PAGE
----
Since the legalization of the cannabis industry, everyone from the heads of law enforcement organizations to the “Big Five” banks have planted their flags in this estimated multi-billion dollar industry. A large piece of the pie has been carved up by White hands over the bodies of Black entrepreneurs murdered or imprisoned prior to the legalization of cannabis, with the major irony being, many of those who built the industry will never have the resources to get a legal slice of the cannabis pie.
There are however, Black business folks who have refused to sit idle and wait for crumbs to fall from the table. ByBlacks sat down with 3 Black entrepreneurs in the cannabis/hemp industry to find out how they are succeeding.
Who are you, what does your company or organization do, and what is your role?
Akeem Gardner: I’m the co-founder and CEO of Atlas 365. We’re on a mission to transform and create climate-resilient communities with industrial hemp and modern-day technology. It’s been said that industrial hemp can be produced to create over 50,000 things. I would say, that’s 50,000 things before you add modern technology to it. We grow hemp and work with farmers in Ontario to bring forward the hemp supply chain while creating novel innovations with this amazing plant.
Jennifer Thomas: I’m a co-founder of Province Brands of Canada, and also recently transitioning into the role of CEO at our company. We’re a beverage technology company primarily operating in the cannabis industry, but we also make beverages for the traditional alcohol beverage space. As a technology company we also work to create functional beverages. We’re launching our first products into the market late this year and we take a sustainable approach to the cannabis and hemp plant. We’ve noticed there’s a lot of waste in the cannabis industry. They say for about every 4 tonnes grown, only one tonne is used and the rest is discarded. We take the leftover plant material and find new uses for it like beer and sugar extracts. We believe our technology has cross-market applications. If you’re a cannabis company that has leftover material and you want to take a sustainable approach to making a beverage or sugar from it, our technology can be licensed for that purpose.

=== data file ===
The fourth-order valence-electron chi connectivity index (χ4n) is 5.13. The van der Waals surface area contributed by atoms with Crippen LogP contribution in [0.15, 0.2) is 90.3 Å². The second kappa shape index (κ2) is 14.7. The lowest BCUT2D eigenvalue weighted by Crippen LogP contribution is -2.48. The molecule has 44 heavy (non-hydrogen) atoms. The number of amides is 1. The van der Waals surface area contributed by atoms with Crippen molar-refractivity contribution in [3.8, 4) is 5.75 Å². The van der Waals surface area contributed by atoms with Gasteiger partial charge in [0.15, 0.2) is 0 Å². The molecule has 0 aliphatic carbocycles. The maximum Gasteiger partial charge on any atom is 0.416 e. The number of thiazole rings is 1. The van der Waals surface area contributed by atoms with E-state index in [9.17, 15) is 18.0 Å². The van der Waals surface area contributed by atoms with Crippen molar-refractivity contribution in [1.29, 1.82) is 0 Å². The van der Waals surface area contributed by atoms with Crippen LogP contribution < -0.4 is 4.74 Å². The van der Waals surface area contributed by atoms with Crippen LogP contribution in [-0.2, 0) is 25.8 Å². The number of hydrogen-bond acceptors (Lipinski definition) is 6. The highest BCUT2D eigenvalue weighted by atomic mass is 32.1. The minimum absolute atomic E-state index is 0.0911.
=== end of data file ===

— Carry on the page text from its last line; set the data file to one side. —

Andre Watson: I’m the founder of the African Canadian Cannabis Society. We started in 2017 because we saw the lack of representation in the field. I was going to seminars and markets where we were the consumers but not the people reaping the benefits. We also educated the community on cannabis stocks and what was really happening in the industry. In addition, we included very hands-on seminars around brand creation, edible creation, medical cannabis consulting, and grow classes. The ACCS is invested in killing the stigma in the community after years of being on the bad end of the stick when it comes to the Black community and cannabis. We want to get our people to understand there’s a huge amount of money to be made in the cannabis industry and it’s imperative for the Black community to be involved.
What was your motivation for launching your respective businesses?